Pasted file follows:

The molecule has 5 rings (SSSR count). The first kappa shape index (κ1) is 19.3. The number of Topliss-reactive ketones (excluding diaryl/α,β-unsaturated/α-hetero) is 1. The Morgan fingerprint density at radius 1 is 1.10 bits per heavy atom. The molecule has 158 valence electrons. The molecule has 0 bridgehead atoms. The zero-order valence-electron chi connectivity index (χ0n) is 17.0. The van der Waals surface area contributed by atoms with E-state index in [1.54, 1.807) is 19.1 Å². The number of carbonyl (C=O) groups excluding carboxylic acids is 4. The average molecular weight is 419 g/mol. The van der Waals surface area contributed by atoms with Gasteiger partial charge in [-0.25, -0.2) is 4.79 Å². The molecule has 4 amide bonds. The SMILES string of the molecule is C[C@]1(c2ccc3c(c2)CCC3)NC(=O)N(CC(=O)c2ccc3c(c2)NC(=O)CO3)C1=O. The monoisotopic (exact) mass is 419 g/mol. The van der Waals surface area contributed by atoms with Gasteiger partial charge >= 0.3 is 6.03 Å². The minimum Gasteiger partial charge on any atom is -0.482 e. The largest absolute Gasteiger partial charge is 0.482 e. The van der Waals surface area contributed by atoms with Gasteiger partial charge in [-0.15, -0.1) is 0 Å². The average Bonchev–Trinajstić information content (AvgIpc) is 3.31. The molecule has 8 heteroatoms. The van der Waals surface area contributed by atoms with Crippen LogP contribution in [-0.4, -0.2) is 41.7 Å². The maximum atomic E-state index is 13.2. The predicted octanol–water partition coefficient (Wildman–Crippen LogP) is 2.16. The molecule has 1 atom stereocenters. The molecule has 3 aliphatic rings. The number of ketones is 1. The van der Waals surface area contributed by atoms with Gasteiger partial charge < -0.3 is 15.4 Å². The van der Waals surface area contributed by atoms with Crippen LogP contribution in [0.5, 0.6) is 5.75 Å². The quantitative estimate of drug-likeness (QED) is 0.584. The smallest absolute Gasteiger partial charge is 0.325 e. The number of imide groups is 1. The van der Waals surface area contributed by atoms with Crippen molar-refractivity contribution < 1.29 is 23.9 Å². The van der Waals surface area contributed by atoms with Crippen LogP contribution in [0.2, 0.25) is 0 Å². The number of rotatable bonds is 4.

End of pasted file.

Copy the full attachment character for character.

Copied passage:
The molecule has 5 rings (SSSR count). The first kappa shape index (κ1) is 19.3. The number of Topliss-reactive ketones (excluding diaryl/α,β-unsaturated/α-hetero) is 1. The Morgan fingerprint density at radius 1 is 1.10 bits per heavy atom. The molecule has 158 valence electrons. The molecule has 0 bridgehead atoms. The zero-order valence-electron chi connectivity index (χ0n) is 17.0. The van der Waals surface area contributed by atoms with E-state index in [1.54, 1.807) is 19.1 Å². The number of carbonyl (C=O) groups excluding carboxylic acids is 4. The average molecular weight is 419 g/mol. The van der Waals surface area contributed by atoms with Gasteiger partial charge in [-0.25, -0.2) is 4.79 Å². The molecule has 4 amide bonds. The SMILES string of the molecule is C[C@]1(c2ccc3c(c2)CCC3)NC(=O)N(CC(=O)c2ccc3c(c2)NC(=O)CO3)C1=O. The monoisotopic (exact) mass is 419 g/mol. The van der Waals surface area contributed by atoms with Gasteiger partial charge >= 0.3 is 6.03 Å². The minimum Gasteiger partial charge on any atom is -0.482 e. The largest absolute Gasteiger partial charge is 0.482 e. The van der Waals surface area contributed by atoms with Gasteiger partial charge in [-0.15, -0.1) is 0 Å². The average Bonchev–Trinajstić information content (AvgIpc) is 3.31. The molecule has 8 heteroatoms. The van der Waals surface area contributed by atoms with Crippen LogP contribution in [-0.4, -0.2) is 41.7 Å². The maximum atomic E-state index is 13.2. The predicted octanol–water partition coefficient (Wildman–Crippen LogP) is 2.16. The molecule has 1 atom stereocenters. The molecule has 3 aliphatic rings. The number of ketones is 1. The van der Waals surface area contributed by atoms with Gasteiger partial charge < -0.3 is 15.4 Å². The van der Waals surface area contributed by atoms with Crippen LogP contribution in [0.5, 0.6) is 5.75 Å². The quantitative estimate of drug-likeness (QED) is 0.584. The smallest absolute Gasteiger partial charge is 0.325 e. The number of imide groups is 1. The van der Waals surface area contributed by atoms with Crippen molar-refractivity contribution < 1.29 is 23.9 Å². The van der Waals surface area contributed by atoms with Crippen LogP contribution in [0.2, 0.25) is 0 Å². The number of rotatable bonds is 4.